Notes about Warrandyte Goldmining

The main mining areas were on the south side of the Yarra from Black Flat to Gold Memorial Drive. Many claims were spread around the Fourth Hill area from Whipstick Gully to Anderson's Creek.

Alluvial gold
Is that which has eroded put of reefs and washed down into rivers and creeks. It was also found in many gullies, such as Specimen, Whipstick, and Ross. Most alluvial gold was worked out of the gullies by the mid-1850s.

Coffer (Box) Dams
These were used for alluvial mining and built along the shallow sections of the Yarra. The walls were made from two parallel rows of saplings, separated and reinforced with stones. The water was drained out of the box with “California pumps” leaving the riverbed clear where it could be scraped for alluvial gold -  a wooden dam built by driving piles into the riverbed so soil on the bottom could be washed for gold. Used as early as 1856 – some remnants remain.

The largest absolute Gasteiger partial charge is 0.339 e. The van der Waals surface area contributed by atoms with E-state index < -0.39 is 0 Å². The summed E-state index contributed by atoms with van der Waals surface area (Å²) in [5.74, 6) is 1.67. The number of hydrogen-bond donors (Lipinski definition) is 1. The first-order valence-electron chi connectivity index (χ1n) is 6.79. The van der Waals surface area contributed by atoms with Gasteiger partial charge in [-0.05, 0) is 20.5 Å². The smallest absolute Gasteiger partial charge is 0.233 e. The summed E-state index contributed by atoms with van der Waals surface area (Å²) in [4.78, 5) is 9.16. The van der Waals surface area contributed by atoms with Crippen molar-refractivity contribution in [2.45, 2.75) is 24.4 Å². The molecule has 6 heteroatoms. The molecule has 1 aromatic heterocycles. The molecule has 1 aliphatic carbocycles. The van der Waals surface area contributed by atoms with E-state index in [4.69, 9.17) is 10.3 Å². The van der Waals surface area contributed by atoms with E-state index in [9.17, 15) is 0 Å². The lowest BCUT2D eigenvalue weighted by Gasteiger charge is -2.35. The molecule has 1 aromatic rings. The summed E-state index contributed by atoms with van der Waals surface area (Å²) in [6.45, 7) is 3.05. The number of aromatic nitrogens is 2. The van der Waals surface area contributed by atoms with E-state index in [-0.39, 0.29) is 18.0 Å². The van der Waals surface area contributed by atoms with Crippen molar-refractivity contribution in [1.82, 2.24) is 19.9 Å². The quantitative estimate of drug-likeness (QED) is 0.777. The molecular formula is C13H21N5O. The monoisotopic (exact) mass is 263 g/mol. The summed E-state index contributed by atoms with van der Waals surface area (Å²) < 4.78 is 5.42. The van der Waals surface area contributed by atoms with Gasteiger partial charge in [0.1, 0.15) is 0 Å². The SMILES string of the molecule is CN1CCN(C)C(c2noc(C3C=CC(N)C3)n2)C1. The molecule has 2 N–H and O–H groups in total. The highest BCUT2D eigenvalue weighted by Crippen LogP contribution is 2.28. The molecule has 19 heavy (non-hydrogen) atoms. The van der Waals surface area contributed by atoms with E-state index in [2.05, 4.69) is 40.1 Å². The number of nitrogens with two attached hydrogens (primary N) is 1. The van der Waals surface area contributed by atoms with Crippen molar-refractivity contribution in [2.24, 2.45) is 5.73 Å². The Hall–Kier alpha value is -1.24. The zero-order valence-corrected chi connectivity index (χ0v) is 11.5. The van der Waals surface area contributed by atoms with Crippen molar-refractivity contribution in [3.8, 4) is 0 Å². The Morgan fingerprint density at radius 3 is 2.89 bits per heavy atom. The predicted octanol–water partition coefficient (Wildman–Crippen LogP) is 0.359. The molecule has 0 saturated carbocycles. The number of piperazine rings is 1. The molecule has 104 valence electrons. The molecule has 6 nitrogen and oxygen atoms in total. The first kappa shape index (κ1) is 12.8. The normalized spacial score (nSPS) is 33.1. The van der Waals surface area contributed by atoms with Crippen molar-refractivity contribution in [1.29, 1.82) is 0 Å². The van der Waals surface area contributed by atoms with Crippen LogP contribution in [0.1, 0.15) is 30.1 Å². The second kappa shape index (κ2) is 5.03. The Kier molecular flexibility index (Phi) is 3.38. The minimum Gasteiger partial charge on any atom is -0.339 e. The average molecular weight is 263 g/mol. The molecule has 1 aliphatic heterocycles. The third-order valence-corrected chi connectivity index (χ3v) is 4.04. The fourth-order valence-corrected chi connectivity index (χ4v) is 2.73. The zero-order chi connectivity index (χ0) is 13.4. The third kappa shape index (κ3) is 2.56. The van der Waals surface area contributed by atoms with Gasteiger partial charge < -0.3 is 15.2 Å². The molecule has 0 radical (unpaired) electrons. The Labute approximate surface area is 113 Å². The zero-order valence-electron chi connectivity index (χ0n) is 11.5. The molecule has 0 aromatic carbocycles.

Seam gold
Became practicable when machinery to crush the rock was improved, using crushing batteries.  There was a shift from individual miners to company mining. Gold was embedded in rock and found in lines, reefs or veins in quartz in the ground. Reef mining continued until the Caledonia mine closed in 1912.

The last crushing battery was just east of the Bridge and closed down in 1925 – it was originally powered by a waterwheel, later by a steam driven engine

A structure similar to a windlass but much larger, built over a mine shaft, used to mechanically lift rock up the shaft

See the printed publication : "Digging into History - Goldmining in Warrandyte", by Diane Baird, 2007,  available from the Warrandyte Historical Society.

1855 Mining Licence, valid for one month!

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